Nature more than a green blur

“I wish I had spent more time learning what it out there” a volunteer mentioned to me recently. One of a group of active hiking and biking people, she has sped through nature at breakneck speeds. This is what many people, including myself, do. Hiking and biking is exercise, not exploring time.

People pass through the woods so quickly we see only a wash of green and some chipmunks scrambling to get out of the way. There is a lot more happening out there than that. The forest is full of tales waiting to tell themselves to the watchful eye. One of the reasons that the Audubon Nature Center exists is to help people explore the world around them and learn how to discover those tales for themselves.

Spring may be one of the most exciting times of year to start looking closer at things. There is SO much going on that no one can keep track of all of it. Vernal Pools start filling with magical looking eggs that look like pearls while native shrimp glide past. Male spring Peepers sing at the top of their tiny froggy lungs to attract a girl peeper. Other males wait quietly in a circle around the loud one, hoping to intercept the girl before she gets to the loud singer.

Spring is full of nature drama. What does a bird that eats only insects do when a sudden snowstorm hits the area? Several of these birds are here now. Tree Swallows and Phoebes are among the most common. They slip out over the water, grabbing low flying insects, or look for small moths and other insects that still fly in the cold. Survival for them requires ingenuity, adaptability and an incredible knowledge of their world to find food in the snow.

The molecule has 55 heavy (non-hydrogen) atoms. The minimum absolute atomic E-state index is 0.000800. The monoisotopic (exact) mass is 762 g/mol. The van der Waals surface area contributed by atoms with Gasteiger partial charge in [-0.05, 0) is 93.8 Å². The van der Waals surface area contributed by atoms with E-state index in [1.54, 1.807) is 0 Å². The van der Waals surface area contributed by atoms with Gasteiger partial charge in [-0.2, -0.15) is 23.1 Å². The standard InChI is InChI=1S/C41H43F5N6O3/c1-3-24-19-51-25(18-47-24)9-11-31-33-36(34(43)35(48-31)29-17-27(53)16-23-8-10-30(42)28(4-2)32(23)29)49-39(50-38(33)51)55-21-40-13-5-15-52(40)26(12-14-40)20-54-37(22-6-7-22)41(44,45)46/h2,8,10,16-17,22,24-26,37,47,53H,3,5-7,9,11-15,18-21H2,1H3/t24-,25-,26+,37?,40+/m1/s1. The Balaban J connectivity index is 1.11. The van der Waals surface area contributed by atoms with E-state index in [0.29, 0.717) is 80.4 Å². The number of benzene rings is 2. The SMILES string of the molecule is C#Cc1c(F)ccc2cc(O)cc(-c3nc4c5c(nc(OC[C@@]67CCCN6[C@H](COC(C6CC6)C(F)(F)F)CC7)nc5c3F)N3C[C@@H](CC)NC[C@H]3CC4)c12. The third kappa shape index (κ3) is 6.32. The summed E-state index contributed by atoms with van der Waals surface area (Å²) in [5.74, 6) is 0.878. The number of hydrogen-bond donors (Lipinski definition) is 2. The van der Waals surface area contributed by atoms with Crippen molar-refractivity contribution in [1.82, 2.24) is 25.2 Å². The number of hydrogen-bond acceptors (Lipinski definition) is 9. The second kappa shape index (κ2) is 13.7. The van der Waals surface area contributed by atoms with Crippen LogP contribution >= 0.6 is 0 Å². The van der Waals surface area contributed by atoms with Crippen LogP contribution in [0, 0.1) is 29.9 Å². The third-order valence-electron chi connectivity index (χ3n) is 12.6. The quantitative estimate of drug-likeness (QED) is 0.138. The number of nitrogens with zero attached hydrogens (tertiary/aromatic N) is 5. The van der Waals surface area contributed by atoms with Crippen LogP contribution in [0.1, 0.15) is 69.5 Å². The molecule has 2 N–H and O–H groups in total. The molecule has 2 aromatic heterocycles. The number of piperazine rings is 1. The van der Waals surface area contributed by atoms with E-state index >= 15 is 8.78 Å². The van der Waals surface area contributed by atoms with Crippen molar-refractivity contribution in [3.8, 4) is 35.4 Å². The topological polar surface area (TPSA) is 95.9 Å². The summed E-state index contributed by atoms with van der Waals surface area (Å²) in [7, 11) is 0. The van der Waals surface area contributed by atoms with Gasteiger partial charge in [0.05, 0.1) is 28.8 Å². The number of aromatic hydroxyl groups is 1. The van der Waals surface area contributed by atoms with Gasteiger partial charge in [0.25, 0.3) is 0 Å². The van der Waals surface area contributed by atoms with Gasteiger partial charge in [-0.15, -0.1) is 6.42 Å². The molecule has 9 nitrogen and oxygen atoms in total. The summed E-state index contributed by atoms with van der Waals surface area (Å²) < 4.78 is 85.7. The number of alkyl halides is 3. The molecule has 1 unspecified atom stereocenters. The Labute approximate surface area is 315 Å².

There is so much going on that it is impossible to figure out where to start to look for things. That is one of the reasons that we are offering a spring adult day camp. This camp is for the person who wants to get outside and discover more about all the things happening outside.

This adult camp will go exploring for the exotic life in fishless pools of snow-melted water, delve tongue first into wild edible plants, and use binoculars to spot the colorful birds that are returning from their long hot winter in warmer climes.

One of the most important part of any class is that the teacher is passionate about the topic. The same is true of our adult day camp. Each of our naturalists has taken on a topic they love and are excited to share. That passion shows up not only in their excitement, but in their knowledge. The more we love something, the more we learn about it and the more joy we take in sharing it.

The Audubon Nature Center’s Adult Day Camp runs from April 27 through April 29. Camp meets each day from 12:30pm-4:00pm and costs $80 for three days or $60 for Friends of the Nature Center.

There is something pretty amazing that happens when people come outside in a big group to learn. Every discovery leads to questions that lead to more discoveries and more questions. A group of like-minded adults is an absolute blast to learn with, from different points of view to irreverent questions to another pair of eyes seeing something that everyone else missed.

There are a lot of programs for adults, children and families coming up at the Audubon Nature Center. For more information, go to jamestownaudubon.org or call (716) 569-2345. Visit the Nature Center at 1600 Riverside Road, just east of Route 62 between Jamestown and Warren.

Jeff Tome is a naturalist at the Audubon Nature Center.


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